For cancer patients, the pandemic is not over

For cancer patients, the pandemic is not over

#cancer #patients #pandemic

COVID-19 concerns linger as Canadian society restarts.

For cancer patients, the pandemic is not over

OTTAWA, ON, July 25 MONDAY, February 2, 2022 /PRNewswire/ – A recent survey by the Canadian Cancer Survivors Network (CCSN) finds that Canadian cancer patients and their caregivers remain fearful and stressed by the COVID-19 pandemic. The majority of respondents continue to take steps to protect themselves and the patients in their care, as the governments of Canada lift public health restrictions.

This is the fourth CCCN survey in a series conducted by the Leger firm to determine how cancer patients and their caregivers from coast to coast are coping with the pandemic now entering its third year.

“The survey results tell us that many cancer patients and their caregivers still believe that COVID-19 poses a serious risk to them and that they feel a responsibility to keep themselves and their loved ones safe,” says Jackie Manthorne, President and CEO of the Canadian Network of Cancer Survivors.

Lifting of public health restrictions makes some patients feel less safe

Nearly half of RCSC respondents residing in Quebec said they were uncomfortable with the lifting of public health restrictions. One in three Quebec caregivers and one in five Quebec cancer patients said these changes would have a negative impact on their lives.

Patients and caregivers openly shared their concerns. “The virus is still present and will spread to the entire population when the mandatory mask is removed,” said a patient with kidney and lung cancer.

Concerns for immunocompromised patients

For immunocompromised and cancer patients, the lack of restrictions poses even greater risks. “If I get COVID with my immune system weakened, I risk getting sicker than others,” said a Quebec patient with stage 3 breast cancer.

Just over one in four, 26%, of patients who responded to the RCSC survey are immunocompromised, and 41% of caregivers care for an immunocompromised patient.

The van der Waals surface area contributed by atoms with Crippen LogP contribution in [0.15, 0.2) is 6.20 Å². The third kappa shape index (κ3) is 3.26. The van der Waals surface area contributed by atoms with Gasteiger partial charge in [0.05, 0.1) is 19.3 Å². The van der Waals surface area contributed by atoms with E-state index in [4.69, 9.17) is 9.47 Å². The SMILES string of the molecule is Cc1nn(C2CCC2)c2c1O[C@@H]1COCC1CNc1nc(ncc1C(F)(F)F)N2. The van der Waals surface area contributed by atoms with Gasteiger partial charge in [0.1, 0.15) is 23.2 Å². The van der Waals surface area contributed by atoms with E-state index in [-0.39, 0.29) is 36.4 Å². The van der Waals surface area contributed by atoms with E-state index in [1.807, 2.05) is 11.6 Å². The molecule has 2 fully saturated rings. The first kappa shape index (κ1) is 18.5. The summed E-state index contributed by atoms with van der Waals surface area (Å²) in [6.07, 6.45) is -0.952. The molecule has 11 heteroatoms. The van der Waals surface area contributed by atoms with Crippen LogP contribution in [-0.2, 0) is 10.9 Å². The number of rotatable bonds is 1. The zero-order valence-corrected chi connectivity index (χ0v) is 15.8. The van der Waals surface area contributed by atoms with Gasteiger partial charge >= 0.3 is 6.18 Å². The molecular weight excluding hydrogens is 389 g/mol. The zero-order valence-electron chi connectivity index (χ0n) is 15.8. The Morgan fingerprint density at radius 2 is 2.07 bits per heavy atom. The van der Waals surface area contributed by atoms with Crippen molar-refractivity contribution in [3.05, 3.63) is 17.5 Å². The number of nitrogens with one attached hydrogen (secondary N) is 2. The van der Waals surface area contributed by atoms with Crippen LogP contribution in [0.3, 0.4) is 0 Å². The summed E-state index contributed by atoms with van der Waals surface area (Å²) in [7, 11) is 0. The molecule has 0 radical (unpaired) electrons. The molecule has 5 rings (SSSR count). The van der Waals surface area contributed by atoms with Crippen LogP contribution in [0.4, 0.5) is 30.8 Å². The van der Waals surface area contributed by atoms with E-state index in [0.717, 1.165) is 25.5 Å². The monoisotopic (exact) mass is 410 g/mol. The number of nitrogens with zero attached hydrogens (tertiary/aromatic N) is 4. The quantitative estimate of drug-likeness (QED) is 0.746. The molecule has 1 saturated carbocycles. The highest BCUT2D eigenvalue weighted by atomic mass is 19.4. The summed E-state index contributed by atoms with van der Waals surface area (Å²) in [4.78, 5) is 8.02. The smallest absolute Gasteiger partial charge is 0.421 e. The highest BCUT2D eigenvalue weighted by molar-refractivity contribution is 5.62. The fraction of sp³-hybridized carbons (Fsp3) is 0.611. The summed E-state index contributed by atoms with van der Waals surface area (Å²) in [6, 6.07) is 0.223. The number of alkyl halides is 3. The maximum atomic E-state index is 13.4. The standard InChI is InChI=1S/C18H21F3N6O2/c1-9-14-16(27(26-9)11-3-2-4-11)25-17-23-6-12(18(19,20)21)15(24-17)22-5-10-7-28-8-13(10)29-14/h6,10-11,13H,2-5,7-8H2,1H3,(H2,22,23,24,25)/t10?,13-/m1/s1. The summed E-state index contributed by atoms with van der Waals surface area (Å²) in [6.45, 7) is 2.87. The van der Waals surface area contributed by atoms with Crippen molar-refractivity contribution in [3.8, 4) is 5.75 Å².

Protective measures, such as masks, are considered important

Most patients and caregivers feel the need to continue to take steps to protect themselves or the people they help from COVID-19. More than four in five Quebec respondents, 84%, said they intended to continue wearing the mask. Many have highlighted the importance of masks as an easy and effective way to prevent the spread of COVID-19.

Many respondents feel more responsible for taking steps to protect themselves now that public health restrictions have been lifted. “I am immunosuppressed and I have to be very careful when I go out. Many people no longer wear the mask and neglect hand washing. I go out very little,” said another Quebec breast cancer patient.

Access to care remains a concern

L’accès aux soins de santé remains an important domaine de preoccupation: 55% of the people questioned partout au Canada s’inquiètent de savoir if they received des soins dans une d’urgence, and 53% sued if they received leur traitement anticancéreux In due time. Half of those surveyed said they did not feel comfortable going to the hospital because they felt the risk of contracting COVID-19 was too high.

Cancer patients and caregivers are well aware of the pressure the pandemic has placed on the health care system and its effects on their access to care. “I am concerned that due to the sixth wave (which accompanies the lifting of restrictions), hospitals will be overwhelmed again,” said a person with thyroid cancer in Ontario. “As a result, surgeries are likely to be postponed again, leading to delayed diagnosis and a worse prognosis for cancer patients. »

Don’t abandon cancer patients!

“Cancer patients and their caregivers should not have to choose between protecting themselves from COVID-19 and participating fully in society. They need to know that the health care they depend on will be there for them when they need it most.

“When the next variant of COVID-19 emerges or when the next wave hits, governments and healthcare facilities must be prepared so that cancer care is never hindered and people with cancer are protected,” concludes Ms. Manthorne.

CBCN will continue to share data from this important fourth Leger survey, along with its three previous surveys, to inform Canadians and decision-makers across the country about the impact of the pandemic on people with cancer and their caregivers. .

About the survey

Entitled “Impact of the COVID-19 crisis on people with cancer,” this national online survey, conducted between April 13 and May 12, 2022, is the fourth in a series of surveys conducted by Leger for the RCSC. These surveys aim to assess how the disruption to cancer care caused by COVID-19 is affecting people with cancer and their caregivers, particularly in terms of mental health and physical well-being. This fourth survey focused on the levels of anxiety and concern among people with cancer and their carers about receiving adequate cancer care now that COVID-19 restrictions have been lifted. The respondents consisted of 1,100 people diagnosed with cancer and 253 caregivers of cancer patients. In addition to national data, regional data is available for Quebec, British Columbia, Alberta, Saskatchewan, Manitoba, Ontario, and Atlantic Canada.

Health index publication: 2022-07-25 – Number of visits since publication: 194

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